Hedging Options Gains After Hours – Case Study Mellanox Technologies
- Posted by Greg Harmon
- on July 19th, 2012
I had a nice conversation on twitter last night with a follower. It started as congratulations for being on the right side of an options trade in Mellanox Technologies, $MLNX. This person had purchased the July 80 Calls, which traded last at 55 cents, so they were in for a monstrous gain. I was jealous as my July 65/60 1×2 Put Spreads that I put on for a Quarter credit, were going to yield me just that Quarter. With the stock at 104, a 4,000% return could make anyone jealous. As we went back and forth though the stock was falling so I asked if they were hedging the gain by selling stock short in after hours. The reply was something like “I would never short this puppy, it is a great stock.” But I was not suggesting that they short the stock. Let me explain.
The chart above shows the after hours price action on $MLNX for the 60 minutes after the halt for earnings was lifted. A gap at 80 followed by a quick run up to 107 and then a bleed lower settling around 95.50 an hour later. What I was suggesting was a simple hedging technique to lock in the gains on the options without any overnight downside risk. By selling the stock short at 104, when we first spoke, the gains on the options are capped at $24, but they are also locked in. If the stock falls to 100 or 90 or 80 in the morning the options would be worth approximately $20 or $10 or nothing when the market opened at 9:30, but the the gains from the short sale from $104 would be worth $4 or $14 or $24 at those prices, locking in a net $24 on the trade. The hedge offsets the pullback in the Option value. So instead of watching the gain on this trade go from $24 down to $15.50, selling short to hedge would lock in that $24 gain. Unwinding the hedge is simple too. Just buy back the stock at the same time as selling the Call Options. This far into the money and with only 2 days to expiry the Call Option will have a delta in the high 90′s, meaning it will move nearly penny for penny with the stock. This can be used to hedge gains in puts as well. The hedge in that case is just buying the stock.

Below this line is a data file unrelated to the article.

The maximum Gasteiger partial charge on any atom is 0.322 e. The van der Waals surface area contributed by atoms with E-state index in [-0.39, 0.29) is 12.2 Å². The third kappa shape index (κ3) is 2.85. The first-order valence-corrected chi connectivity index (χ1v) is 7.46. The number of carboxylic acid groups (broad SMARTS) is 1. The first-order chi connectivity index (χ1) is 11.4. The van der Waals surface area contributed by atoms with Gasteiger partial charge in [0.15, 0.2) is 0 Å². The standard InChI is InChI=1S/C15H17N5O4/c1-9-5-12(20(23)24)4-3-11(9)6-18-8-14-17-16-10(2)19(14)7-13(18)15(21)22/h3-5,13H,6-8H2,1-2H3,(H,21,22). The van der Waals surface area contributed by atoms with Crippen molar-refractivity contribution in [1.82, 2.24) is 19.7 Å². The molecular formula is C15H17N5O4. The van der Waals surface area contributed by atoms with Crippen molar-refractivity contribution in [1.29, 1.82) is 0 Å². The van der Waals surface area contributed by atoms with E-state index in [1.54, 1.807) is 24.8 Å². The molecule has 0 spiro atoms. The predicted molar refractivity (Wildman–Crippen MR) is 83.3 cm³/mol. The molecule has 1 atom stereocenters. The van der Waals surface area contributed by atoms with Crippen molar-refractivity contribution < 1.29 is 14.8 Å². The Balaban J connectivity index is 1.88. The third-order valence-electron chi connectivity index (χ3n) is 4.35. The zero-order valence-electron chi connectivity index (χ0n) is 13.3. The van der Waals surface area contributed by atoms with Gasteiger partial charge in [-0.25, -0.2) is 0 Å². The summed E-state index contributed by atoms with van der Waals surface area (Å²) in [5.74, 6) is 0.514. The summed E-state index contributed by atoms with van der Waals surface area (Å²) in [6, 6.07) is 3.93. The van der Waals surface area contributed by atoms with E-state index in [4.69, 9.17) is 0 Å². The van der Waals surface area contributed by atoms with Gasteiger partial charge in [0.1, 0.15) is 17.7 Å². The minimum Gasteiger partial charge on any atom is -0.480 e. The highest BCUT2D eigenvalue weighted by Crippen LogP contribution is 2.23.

Think about using this technique the next time you have a big gain in options happen after hours.
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The information in this blog post represents my own opinions and does not contain a recommendation for any particular security or investment. I or my affiliates may hold positions or other interests in securities mentioned in the Blog, please see my Disclaimer page for my full disclaimer.blog comments powered by Disqus
Gregory W. Harmon CMT, CFA, has traded in the Securities markets since 1986. He has held senior positions including Head of Global Trading, Head of Product Development, Head of Strategy and Director of Equity. (More)
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